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An Amazing Story of Charity (and it involves Mormons!!)

'Tis the season.

'Tis the season to shop, buy, decorate, feast and enjoy company with friends and family.

...but for those that have less, 'tis the season for colder weather, scarce food, and hard living.

Christmas always leaves me feeling a little hollow, because it feels like it's all about presents and shopping and gorging and excess.  I feel for the needy this time of year, because I have so much.  And the point of this holiday season is to buy more and get more.  'Tis the season, for me, to help others in need.  To help pick up those who have been knocked down, and to make the season more meaningful.

When I saw this story pop up on my newsfeed, a tear came to my eye:

When a Mormon Bishop dresses up like a homeless man and panhandles in front of his ward, it's an eye-opening experience for all.  It's very easy to ignore people in need.  When they find out they shunned someone THEY KNEW, everything changed...

This lesson, and the reaction from the churchgoers, is a much-needed one.  I'm not saying to give everything you have for the needy, or you're a horrible person unless you donate your time at a local soup kitchen, but think about what you have.

If you can, give.  Not to the Salvation Army and those annoying bell-ringers, but to your local community.  Give to your local food bank.  The animal shelter.  Head Start programs.

Something local, something small.  A place that will make a difference.  I prefer donating food and money to my local food bank.  It stays within the community, they have small overhead costs (unlike the salvation army, where a HUGE CHUNK of your donation goes to administrative costs and salaries) and it makes a noticeable difference to those in need.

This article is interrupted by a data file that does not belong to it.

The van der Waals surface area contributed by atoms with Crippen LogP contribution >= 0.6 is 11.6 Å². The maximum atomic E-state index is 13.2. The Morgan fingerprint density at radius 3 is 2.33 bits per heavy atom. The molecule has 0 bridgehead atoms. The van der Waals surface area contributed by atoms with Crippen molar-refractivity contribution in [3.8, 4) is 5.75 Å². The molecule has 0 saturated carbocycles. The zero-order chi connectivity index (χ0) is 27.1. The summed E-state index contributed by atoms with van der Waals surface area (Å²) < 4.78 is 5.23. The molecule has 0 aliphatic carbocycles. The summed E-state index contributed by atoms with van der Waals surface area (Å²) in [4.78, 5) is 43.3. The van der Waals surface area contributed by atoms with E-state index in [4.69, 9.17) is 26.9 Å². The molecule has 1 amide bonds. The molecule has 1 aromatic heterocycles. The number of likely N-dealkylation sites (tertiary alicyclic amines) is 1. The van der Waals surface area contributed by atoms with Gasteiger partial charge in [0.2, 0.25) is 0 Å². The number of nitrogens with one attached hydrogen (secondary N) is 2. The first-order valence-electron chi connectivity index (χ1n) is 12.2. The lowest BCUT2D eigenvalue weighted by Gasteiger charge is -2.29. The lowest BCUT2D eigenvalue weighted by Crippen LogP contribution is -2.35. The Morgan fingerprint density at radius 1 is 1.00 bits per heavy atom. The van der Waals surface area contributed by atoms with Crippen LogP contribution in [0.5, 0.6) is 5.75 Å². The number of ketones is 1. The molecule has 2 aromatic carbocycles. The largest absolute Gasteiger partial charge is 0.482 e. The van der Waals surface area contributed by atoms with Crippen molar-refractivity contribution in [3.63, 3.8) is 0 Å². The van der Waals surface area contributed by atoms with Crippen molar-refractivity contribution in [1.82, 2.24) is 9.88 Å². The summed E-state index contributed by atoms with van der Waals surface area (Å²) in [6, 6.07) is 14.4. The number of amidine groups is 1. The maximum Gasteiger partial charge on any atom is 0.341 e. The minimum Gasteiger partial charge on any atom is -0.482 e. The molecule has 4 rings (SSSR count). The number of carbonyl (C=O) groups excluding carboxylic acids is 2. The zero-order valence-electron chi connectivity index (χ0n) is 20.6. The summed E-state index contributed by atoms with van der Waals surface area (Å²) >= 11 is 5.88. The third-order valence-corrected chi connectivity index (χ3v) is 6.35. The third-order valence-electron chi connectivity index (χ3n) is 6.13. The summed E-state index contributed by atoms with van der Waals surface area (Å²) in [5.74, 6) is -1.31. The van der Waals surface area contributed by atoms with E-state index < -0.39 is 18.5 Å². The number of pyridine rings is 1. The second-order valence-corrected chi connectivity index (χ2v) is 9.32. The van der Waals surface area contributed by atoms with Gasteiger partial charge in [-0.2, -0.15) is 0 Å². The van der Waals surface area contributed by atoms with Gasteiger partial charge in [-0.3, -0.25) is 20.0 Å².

As much as I rail on the Mormon church, this was a well-taught lesson, and one we all need to reflect on.

'Tis the season.  Do what you can.


Idaho Falls is America's 2nd-Best Small City? #JudgeForYourself

I run a Facebook page for this blog, and it's a barrel of laughs.  It's more active than this blog, and it's more general silliness than strictly-Idaho.  And I have a lot of fun, dedicated fans.

One of my regulars shared a HuffPost link with me, showing the top 10 'Small Cities' in America.

Idaho Falls was #2.

I. Am. NOT. Joking.

Maybe the #2 city, if you like religious oddballs, or don't mind the entire city SHUTTING DOWN on Sunday.

But, then again, numbers 1, 3, and 6 are in Texas.  Substitute Baptists for Mormons and it's all the same thing.

Now, I'm not saying Idaho Falls is all bad.

We are a stone's-throw from the Tetons and Yellowstone National Park.
There are a few gems in Idaho Falls, and they all conveniently fit on one compact blog page.

And we are ruled by a ruthless megalomaniacal mormon bastard have a waterfall.  A VERY NICE WATERFALL.

Idaho has merits.  Otherwise I wouldn't have anything to blog about.  But I have been in Idaho Falls for over 3 years now, and I don't think this is my #2 place I have lived.

...otherwise I wouldn't own this shirt.

I love this shirt...

So HuffPost readers, who are looking to move to a small quaint city, come visit IF before you choose to move here.  Cost of living IS low, and it is definitely a slower-paced way of living, which isn't bad.

But..... and here's the bombshell, for long-time blog followers....

I'll be moving to Portland soon.  And I can't wait.



Pet Food Wars: What does 'kcals per cup' mean and why that expensive bag of food is cheaper than you think!

Since our pets can't buy their own food, we have to.  And while a lot of us want to do right by our pets, we are often influenced by brands we see on TV.

Remember my rant on Beneful?  If not, go read it.

I'll wait....

The moral of that story was to not be swayed by TV and to do a little research yourself.  This post is going to address the problem of "Well, I buy _____ because the other brands cost too much."

Yes, Mr. Customer.  Brand B does cost more than Brand A.  But have you looked at cost per feeding?